I remember being in Paris when I was first invited to visit the New York showroom where the Stetson master brand lives. I have to admit that when I thought of the brand name Stetson, the first thing that came to mind was classic American cowboy hats. I’d like to think that I have an open…
Gorgeous scenery. I think I know where I want to go for vacation.
Salvage: Creating the TEDxConcordiaUPortland Stage
When my curator, Matt Wagner of Hellion Gallery and I took a trip to the Concordia gymnasium for introductions and research for creating the TEDxConcordiaUPortland stage, we fortunately took the wrong road when we approached the school and ended up on the far north side of the campus where a small neighborhood of houses were being demolished or moved elsewhere for low income housing.
We both marveled and dreamed about the materials that potentially reside in these homes. We learned that Concordia University had purchased the land to create an outdoor athletics field. Through the understanding and generosity of the Physical Plant, we were granted access to the house and could take whatever we wanted. So, with an army of friends, we spent 2 days salvaging what we could.
It was the drawers that became the spark for this installation. It was these drawers that became the loudest voice and were unaltered, left in their natural state. All the other materials you see in the installation were also left as I found them, only trimmed. By the time this project was complete, I had only one box of scrap wood, which we respectfully honored in an evening fire pit of celebration & completion.
Other local community organizations, such as The Rebuilding Center, Pistils Nursery, Salvage Works, and Orange Carpentry also generously donated materials. In addition, the installation includes leftover cedar fencing from my Aunt Becky, cedar siding from my grandfather’s house, and pieces of a dining room table formerly owned by TEDxConcordiaUPortland’s Organizer’s father. So the palpable history and source of materials added a rich dimension of creative sustainability.
Many of these materials were doomed for the landfills. By using sustainable materials, using sustainability as inspiration, and wood rich with history, this was effortlessly created without the need of fresh cut timber, or materials that take centuries to decompose.
Written by Blaine Fontana of The Fontana Studios, creator of the TEDxConcordiaUPortland stage installation
Weronika Gajda aka By Niki shot these in her stomping grounds, the Seychelles Islands. Her photos are our January selections for the Ace x Impossible online gallery — as a token of our appreciation, we’ve sent her a limited PX Gold Edition from Impossible. The set will make anyone who likes a little flash with their flash very happy, with custom gold frames and a kit for making your own cards with your shots. Maybe Niki will send us one….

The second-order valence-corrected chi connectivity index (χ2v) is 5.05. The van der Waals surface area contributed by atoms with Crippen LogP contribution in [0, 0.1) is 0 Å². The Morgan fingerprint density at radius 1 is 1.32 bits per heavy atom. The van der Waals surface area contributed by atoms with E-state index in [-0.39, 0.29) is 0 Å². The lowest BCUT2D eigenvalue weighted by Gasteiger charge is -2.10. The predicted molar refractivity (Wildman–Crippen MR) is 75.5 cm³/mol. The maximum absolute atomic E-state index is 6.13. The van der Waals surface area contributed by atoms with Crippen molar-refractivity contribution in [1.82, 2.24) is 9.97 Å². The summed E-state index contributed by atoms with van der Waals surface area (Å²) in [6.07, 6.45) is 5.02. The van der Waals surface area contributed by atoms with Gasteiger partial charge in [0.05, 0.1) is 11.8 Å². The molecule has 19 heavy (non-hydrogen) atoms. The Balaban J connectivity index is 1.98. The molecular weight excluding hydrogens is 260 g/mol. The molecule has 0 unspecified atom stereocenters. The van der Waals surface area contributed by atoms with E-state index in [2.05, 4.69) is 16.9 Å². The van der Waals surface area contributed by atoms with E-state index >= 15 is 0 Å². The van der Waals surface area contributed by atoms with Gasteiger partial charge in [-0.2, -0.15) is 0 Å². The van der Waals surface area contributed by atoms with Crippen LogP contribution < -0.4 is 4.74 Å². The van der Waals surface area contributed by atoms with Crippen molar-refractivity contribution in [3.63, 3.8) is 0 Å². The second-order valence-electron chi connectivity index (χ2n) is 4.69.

We’ll be picking shots out every month and sending flirtatious gifts, so enter your own photos to share the love.
Virginia Tech’s EcoCAR 2 team moving into gear, aims for second win
Fresh off Virginia Tech’s domination of the three-year EcoCAR Challenge which finished this past June, the College of Engineering Hokies are ready to dive head-on into EcoCAR 2. The rules will be much the same: Take a standard automobile and re-engineer to be more efficient, reducing greenhouse gas emissions while maintaining consumer acceptability, stock appearance and safety.
On 19 September 2011, Virginia Tech’s team was presented with a $25,000 donation from General Motors, a longtime supporter of the EcoCAR team and a co-sponsor of the North America competition. In the photo above, General Motors’s Keith Van Houten presents team leader Jesse Alley of Kingsport, Tenn., a faux giant check. Van Houten is an alumnus of the Virginia Tech’s mechanical engineering program and served as a close adviser on the recent EcoCAR Challenge project.
“I love being part of it and coming back to campus,” he said. “This is my eighth year as a mentor. For this competition, my role as a mentor is to be a General Motors liaison to the EcoCAR 2 teams to help them be successful.”
Added Alley: “I’ve been around long enough to realize what an incredible opportunity the U.S. Department of Energy and General Motors provide to the students by organizing and supporting EcoCAR 2. It really is a unique once in a lifetime opportunity – there is not any other competition that can measure up to the EcoCAR or EcoCAR 2.”
Serving again as faculty adviser to the Virginia Tech EcoCAR team will be Doug Nelson, a professor of mechanical engineering.
—Reporting by Katie Wilkes.
City Harvest, a Robin Hood-grantee, can now rescue even more food for hungry New Yorkers. With the help of a $550,000 Robin Hood capital grant, City Harvest opened a 45,400-square-foot food rescue facility in Long Island City in 2011.
With areas to temporarily store dry goods, refrigerated space, freezer space, loading docks, a volunteer area, and room for a state-of-the-art kitchen for nutrition education, City Harvest’s new facility gives the world’s first and New York City’s only food rescue organization the space and opportunity to grow efficiently.
In the face of rising need, in coming years City Harvest will be able to double the amount of rescued food it provides in the five boroughs to 60 million pounds of food annually, all while keeping its overall cost to rescue and deliver a pound of food low.
Photos courtesy of City Harvest.